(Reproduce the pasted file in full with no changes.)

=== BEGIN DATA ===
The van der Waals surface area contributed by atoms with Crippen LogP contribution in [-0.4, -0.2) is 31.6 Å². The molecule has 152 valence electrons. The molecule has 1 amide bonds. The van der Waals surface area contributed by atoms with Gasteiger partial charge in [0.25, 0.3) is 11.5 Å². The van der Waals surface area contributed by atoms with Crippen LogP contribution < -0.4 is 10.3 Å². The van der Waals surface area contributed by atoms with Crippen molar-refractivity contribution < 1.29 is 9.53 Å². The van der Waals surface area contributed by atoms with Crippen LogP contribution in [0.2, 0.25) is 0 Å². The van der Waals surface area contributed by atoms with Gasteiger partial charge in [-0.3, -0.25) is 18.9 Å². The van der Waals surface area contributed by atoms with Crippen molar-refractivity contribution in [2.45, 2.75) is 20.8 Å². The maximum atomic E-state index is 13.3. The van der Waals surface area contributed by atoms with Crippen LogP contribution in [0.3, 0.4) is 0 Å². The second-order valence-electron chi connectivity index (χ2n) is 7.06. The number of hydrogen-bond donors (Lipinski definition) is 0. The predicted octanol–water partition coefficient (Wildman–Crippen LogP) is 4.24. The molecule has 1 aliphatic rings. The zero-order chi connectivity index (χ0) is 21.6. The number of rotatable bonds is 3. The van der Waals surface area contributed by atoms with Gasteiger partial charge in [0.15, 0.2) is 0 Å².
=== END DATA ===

The van der Waals surface area contributed by atoms with Crippen LogP contribution in [-0.4, -0.2) is 31.6 Å². The molecule has 152 valence electrons. The molecule has 1 amide bonds. The van der Waals surface area contributed by atoms with Gasteiger partial charge in [0.25, 0.3) is 11.5 Å². The van der Waals surface area contributed by atoms with Crippen LogP contribution < -0.4 is 10.3 Å². The van der Waals surface area contributed by atoms with Crippen molar-refractivity contribution < 1.29 is 9.53 Å². The van der Waals surface area contributed by atoms with Crippen LogP contribution in [0.2, 0.25) is 0 Å². The van der Waals surface area contributed by atoms with Gasteiger partial charge in [-0.3, -0.25) is 18.9 Å². The van der Waals surface area contributed by atoms with Crippen molar-refractivity contribution in [2.45, 2.75) is 20.8 Å². The maximum atomic E-state index is 13.3. The van der Waals surface area contributed by atoms with Crippen LogP contribution in [0.3, 0.4) is 0 Å². The second-order valence-electron chi connectivity index (χ2n) is 7.06. The number of hydrogen-bond donors (Lipinski definition) is 0. The predicted octanol–water partition coefficient (Wildman–Crippen LogP) is 4.24. The molecule has 1 aliphatic rings. The zero-order chi connectivity index (χ0) is 21.6. The number of rotatable bonds is 3. The van der Waals surface area contributed by atoms with Gasteiger partial charge in [0.15, 0.2) is 0 Å².